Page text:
# Arduino Analog Output

#### Introduction to the Arduino Analog Output

In this section, we’ll set up an Arduino Analog Output. Analog signals are variable. In contrast, digital (discrete) signals are on or off. On the UNO, pins 3, 5, 6, 9, 10, and 11 support Analog Output. I’ve set this example up on TinkerCad.

For example, we’ll be using the Arduino UNO. The Arduino analog outputs use Pulse Width Modulation (PWM). This is not a true analog signal. All in all though, it does simulate an analog signal. Basically, if we call for 50% output, the signal is high 50% of the time, and low 50% of the time. Likewise, if we call for 75% output, the pin is high 75% of the time, and low for 25% of the time. The cycle happens 490 times per second for most PWM pins. On the other hand, pins 5 and 6 will run at 980 Hz. Check out this link to see what pins support PWM for your particular board.

You can use a PWM to voltage board if you need true analog output. Likewise, you can build your own board with just a few simple components.

It’s important to realize the raw value for 0 to 100% output runs from 0 to 255. The value of 255 represents a 100% high signal while using the analogWrite() function. The format for the analogWrite function is as follows: analogWrite(pin, value); In this case, the pin is 11, and the value runs from 0 to 255.

### Arduino Analog Output Explanation

#### Analog Output Circuit

To illustrate, let’s take a look at the following circuit.

In this case, we have a very simple setup to help understand how the analog output works. The Potentiometer connects to pin A0, giving an input of 0 to 1023 counts of raw data. I’ve scaled the value of 0 to 1023 (analog input) to 0 to 255 (for analog output) before sending it to the analog output pin (11).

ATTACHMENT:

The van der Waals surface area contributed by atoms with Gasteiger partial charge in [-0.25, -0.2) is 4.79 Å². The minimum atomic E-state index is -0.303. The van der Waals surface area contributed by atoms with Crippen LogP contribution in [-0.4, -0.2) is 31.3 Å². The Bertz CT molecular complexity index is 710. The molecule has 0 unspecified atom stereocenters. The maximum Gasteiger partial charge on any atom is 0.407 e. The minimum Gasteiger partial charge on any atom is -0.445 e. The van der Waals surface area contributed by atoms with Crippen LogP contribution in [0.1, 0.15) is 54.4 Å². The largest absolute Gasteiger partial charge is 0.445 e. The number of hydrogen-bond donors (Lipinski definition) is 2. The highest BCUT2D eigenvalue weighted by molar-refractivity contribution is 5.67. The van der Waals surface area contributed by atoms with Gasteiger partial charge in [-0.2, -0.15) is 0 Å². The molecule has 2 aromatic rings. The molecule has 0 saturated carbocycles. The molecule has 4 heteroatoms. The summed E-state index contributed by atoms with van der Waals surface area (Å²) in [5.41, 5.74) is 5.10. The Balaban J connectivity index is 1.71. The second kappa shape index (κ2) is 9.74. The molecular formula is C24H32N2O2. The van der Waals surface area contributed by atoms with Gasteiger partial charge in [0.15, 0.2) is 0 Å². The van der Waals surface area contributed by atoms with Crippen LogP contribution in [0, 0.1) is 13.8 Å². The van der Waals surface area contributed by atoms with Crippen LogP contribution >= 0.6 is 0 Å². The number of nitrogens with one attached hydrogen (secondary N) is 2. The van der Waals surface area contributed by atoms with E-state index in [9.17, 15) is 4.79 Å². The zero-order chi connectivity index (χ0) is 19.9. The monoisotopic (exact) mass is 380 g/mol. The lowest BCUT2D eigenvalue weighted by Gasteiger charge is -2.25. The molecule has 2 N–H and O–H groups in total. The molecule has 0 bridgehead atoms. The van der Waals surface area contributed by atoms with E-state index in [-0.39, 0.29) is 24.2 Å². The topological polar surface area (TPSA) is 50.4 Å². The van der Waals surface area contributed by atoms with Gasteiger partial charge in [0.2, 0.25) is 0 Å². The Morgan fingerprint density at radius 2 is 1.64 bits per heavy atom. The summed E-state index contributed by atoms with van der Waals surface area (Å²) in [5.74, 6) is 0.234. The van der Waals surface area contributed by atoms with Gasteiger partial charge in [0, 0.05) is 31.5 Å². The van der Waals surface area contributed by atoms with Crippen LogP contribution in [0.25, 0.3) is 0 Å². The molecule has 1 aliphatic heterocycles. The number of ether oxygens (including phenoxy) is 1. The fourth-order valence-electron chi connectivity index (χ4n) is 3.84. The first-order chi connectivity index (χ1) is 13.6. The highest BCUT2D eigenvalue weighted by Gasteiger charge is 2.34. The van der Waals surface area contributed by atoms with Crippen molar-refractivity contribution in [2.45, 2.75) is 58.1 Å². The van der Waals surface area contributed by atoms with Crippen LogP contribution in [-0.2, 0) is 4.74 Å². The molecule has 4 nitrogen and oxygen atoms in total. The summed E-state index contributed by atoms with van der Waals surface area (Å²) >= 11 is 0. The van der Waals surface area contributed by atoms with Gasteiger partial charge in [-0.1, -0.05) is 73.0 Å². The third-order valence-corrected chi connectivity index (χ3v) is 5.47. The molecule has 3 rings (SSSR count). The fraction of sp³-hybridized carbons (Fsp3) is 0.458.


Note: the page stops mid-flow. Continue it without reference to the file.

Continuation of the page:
We have an oscilloscope on the analog output pin, which is pin 11. To put it another way, as I turn the pot, the output signal goes from 0 to 100% (0 to 255 raw). Fully counter-clockwise is 100%, and fully clockwise is 0 %.

#### Various Arduino Analog Output Examples

To demonstrate, 1.3volts input is a little over 25%. I’m sending about 25% output to the analog output. You will see what happens on the oscilloscope. You will see a little over 25% “Duty Cycle” for the output.

Likewise, we’ll try 2.5 volts. This sends a raw value of about 128 to the analog output. As you can see, the output is high now 50% of the cycle.

On the other hand, let’s try a value of around 75%.

Finally, here is an example of 100%.

#### Sample Code

I’ve modified the analog input example for this demonstration. The code is as follows:

``````/*
turning on and off a light emitting diode(LED)  connected to digital pin 13.
The amount of time the LED will be on and off depends on

The circuit:
* center pin of the potentiometer to the analog pin
* one side pin (either one) to ground
* the other side pin to +5V
* LED anode (long leg) attached to digital output 13
* LED cathode (short leg) attached to ground

* Note: because most Arduinos have a built-in LED attached
to pin 13 on the board, the LED is optional.

Created by David Cuartielles
modified 30 Aug 2011
By Tom Igoe

This example code is in the public domain.

*/

int sensorPin = A0;    // select the input pin for the potentiometer
int sensorValue = 0;  // variable to store the value coming from the sensor
int rawOutputValue = 0; // Will display POT Percentage
int analogOutputPin = 11; // Analog Output Pin

void setup() {

pinMode(analogOutputPin,OUTPUT);
Serial.begin(19200);
}

void loop() {
delay(10);
// read the value from the sensor:

// scale the analog value, and write to the output pin
rawOutputValue = map(sensorValue,0,1023,0,255);
analogWrite(analogOutputPin,rawOutputValue);

Serial.println(rawOutputValue);

}``````

For more beginner examples, visit the category page for beginners!

— Ricky Bryce